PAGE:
UPDATE: April 25, 2012 – Last week (April 20th), Mr. Coulbourne changed the name of his biker social-networking site from HarleySpace.com to IronRides.com. 

Photo courtesy of Fritz Clapp, IP Magazine and James Coulbourne.

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“You better lawyer up a-hole, because I’m not coming back for 30%.  I’m coming back for everything!”  — The Social Network.

It seems that H-D has shot itself in the foot.  Almost literally.  We all know that H-D is a company who has vigorously protected its own brand, but it is now faced with and being sued for the unlicensed use of another brand.  It seems the so-called “Brando” boot is stepping on all the wrong people!  Wealthy people.  People that just do lunch.  People, who have their people, call your people.  People who have attorney’s.  Isn’t that how Hollywood works?!

At the heart of the issue is the alleged misappropriation of the right of publicity as the boot “resembles” a leather boot that Marlon Brando wore in the iconic biker movie “The Wild One.”  The case is Brando Enterprises LP v. Harley-Davidson Motor Company, Inc., SC 112654, CA. Superior Court (Santa Monica).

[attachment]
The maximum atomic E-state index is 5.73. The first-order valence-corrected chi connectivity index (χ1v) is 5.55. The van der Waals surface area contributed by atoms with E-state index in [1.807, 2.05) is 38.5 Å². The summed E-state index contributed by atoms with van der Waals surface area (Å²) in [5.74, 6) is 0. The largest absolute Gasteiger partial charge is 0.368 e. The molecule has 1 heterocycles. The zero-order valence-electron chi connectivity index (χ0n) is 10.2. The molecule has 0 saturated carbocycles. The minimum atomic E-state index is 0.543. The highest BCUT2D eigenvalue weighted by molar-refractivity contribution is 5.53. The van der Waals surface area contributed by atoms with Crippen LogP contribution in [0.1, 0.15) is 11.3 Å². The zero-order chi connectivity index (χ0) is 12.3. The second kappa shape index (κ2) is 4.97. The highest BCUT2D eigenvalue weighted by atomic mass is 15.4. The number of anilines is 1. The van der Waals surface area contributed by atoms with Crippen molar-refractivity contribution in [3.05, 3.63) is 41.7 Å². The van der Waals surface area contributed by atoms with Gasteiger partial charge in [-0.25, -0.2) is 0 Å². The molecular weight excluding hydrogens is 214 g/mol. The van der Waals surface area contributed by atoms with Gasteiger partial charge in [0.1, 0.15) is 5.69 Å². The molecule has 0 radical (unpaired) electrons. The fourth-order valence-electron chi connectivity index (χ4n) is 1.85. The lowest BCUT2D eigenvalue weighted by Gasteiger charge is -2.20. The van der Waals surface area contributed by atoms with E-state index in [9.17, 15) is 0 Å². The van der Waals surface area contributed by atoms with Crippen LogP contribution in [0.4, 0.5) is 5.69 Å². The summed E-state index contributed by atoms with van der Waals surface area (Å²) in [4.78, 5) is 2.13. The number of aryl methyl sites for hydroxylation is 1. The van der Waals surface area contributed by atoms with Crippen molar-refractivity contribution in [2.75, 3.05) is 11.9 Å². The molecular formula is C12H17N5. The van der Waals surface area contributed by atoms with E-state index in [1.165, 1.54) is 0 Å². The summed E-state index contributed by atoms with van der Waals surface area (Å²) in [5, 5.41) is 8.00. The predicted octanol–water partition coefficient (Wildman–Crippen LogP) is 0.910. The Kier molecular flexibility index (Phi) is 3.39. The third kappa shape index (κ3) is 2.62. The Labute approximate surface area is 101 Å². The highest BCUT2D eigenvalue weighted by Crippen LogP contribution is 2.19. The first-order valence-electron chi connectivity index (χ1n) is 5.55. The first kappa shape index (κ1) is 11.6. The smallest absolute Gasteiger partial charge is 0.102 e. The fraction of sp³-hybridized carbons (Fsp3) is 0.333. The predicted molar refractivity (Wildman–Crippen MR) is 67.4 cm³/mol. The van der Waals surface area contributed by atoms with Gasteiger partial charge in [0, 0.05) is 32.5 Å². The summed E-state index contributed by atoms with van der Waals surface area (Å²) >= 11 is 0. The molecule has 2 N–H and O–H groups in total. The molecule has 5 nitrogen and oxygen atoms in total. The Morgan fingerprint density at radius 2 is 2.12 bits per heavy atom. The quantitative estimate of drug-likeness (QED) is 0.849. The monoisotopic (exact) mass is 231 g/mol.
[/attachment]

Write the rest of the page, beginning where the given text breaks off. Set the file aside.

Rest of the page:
Brando Enterprises is a an operating entity which was created by the Marlon Brando Living Trust to manage core business interests including Brando licensing activities, preservation and archiving of Brando memorabilia. The suit was filed by entertainment and licensing attorney Jeffrey I. Abrams, Esq. of Los Angeles.  He stated that the Brando Enterprises mission is to protect the Marlon Brando name and they will pursue any company or individual who infringes on those rights meant to benefit the Brando family.  Brando Enterprises is represented for licensing by Brand Sense Partners, LLC.

The "Brando" Boot From The Wild One Movie

The suit seeks an injunction to stop Harley-Davidson from infringing and misappropriating the Brando name and to recover damages caused by the sales and marketing of the unlicensed “Brando” boot.

Back in 2009 I blogged how the same company entered into an agreement with Triumph Motorcycles (based in Hinckley, Leicestershire) for the design and recreation of a leather jacket worn by Brando in the “The Wild One” movie.  In that movie Brando starred as the motorcycle gang leader, Johnny Strabler who rode a 1950 Triumph Thunderbird 6T.  The jacket was a modern day replica which included key features of Brando’s original jacket right down to the embroidered ‘Johnny’ name tag and the BRMC distressed print on the back of the jacket.

Photo courtesy of Triumph and Brando Enterprises.  “The Wild One” also includes other motorcycles than Triumph in the film: H-D Knucklehead, H-D WL, H-D Hydra Glide, BSA B-Series, BSA Golden Flash, Velocette MSS 500.